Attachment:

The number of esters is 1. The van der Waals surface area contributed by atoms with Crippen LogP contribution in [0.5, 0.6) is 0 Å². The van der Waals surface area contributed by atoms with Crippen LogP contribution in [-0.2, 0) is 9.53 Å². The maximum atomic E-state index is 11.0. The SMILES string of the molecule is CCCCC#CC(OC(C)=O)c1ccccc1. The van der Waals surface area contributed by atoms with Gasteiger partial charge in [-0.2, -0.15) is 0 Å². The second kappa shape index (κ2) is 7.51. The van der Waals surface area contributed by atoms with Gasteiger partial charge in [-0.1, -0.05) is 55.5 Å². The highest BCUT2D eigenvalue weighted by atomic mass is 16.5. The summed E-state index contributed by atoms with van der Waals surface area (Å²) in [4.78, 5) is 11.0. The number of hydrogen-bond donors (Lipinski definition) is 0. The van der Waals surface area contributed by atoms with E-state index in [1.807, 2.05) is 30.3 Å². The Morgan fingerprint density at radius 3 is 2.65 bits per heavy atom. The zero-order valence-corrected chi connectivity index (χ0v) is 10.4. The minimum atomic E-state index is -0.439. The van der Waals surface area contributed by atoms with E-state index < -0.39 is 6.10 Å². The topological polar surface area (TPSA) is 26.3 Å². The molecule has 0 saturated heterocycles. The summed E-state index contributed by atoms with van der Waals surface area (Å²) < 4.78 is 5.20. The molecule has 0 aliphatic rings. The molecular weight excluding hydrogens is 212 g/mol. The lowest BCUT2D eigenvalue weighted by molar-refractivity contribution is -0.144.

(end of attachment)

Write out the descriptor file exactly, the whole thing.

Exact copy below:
The number of esters is 1. The van der Waals surface area contributed by atoms with Crippen LogP contribution in [0.5, 0.6) is 0 Å². The van der Waals surface area contributed by atoms with Crippen LogP contribution in [-0.2, 0) is 9.53 Å². The maximum atomic E-state index is 11.0. The SMILES string of the molecule is CCCCC#CC(OC(C)=O)c1ccccc1. The van der Waals surface area contributed by atoms with Gasteiger partial charge in [-0.2, -0.15) is 0 Å². The second kappa shape index (κ2) is 7.51. The van der Waals surface area contributed by atoms with Gasteiger partial charge in [-0.1, -0.05) is 55.5 Å². The highest BCUT2D eigenvalue weighted by atomic mass is 16.5. The summed E-state index contributed by atoms with van der Waals surface area (Å²) in [4.78, 5) is 11.0. The number of hydrogen-bond donors (Lipinski definition) is 0. The van der Waals surface area contributed by atoms with E-state index in [1.807, 2.05) is 30.3 Å². The Morgan fingerprint density at radius 3 is 2.65 bits per heavy atom. The zero-order valence-corrected chi connectivity index (χ0v) is 10.4. The minimum atomic E-state index is -0.439. The van der Waals surface area contributed by atoms with E-state index < -0.39 is 6.10 Å². The topological polar surface area (TPSA) is 26.3 Å². The molecule has 0 saturated heterocycles. The summed E-state index contributed by atoms with van der Waals surface area (Å²) < 4.78 is 5.20. The molecule has 0 aliphatic rings. The molecular weight excluding hydrogens is 212 g/mol. The lowest BCUT2D eigenvalue weighted by molar-refractivity contribution is -0.144.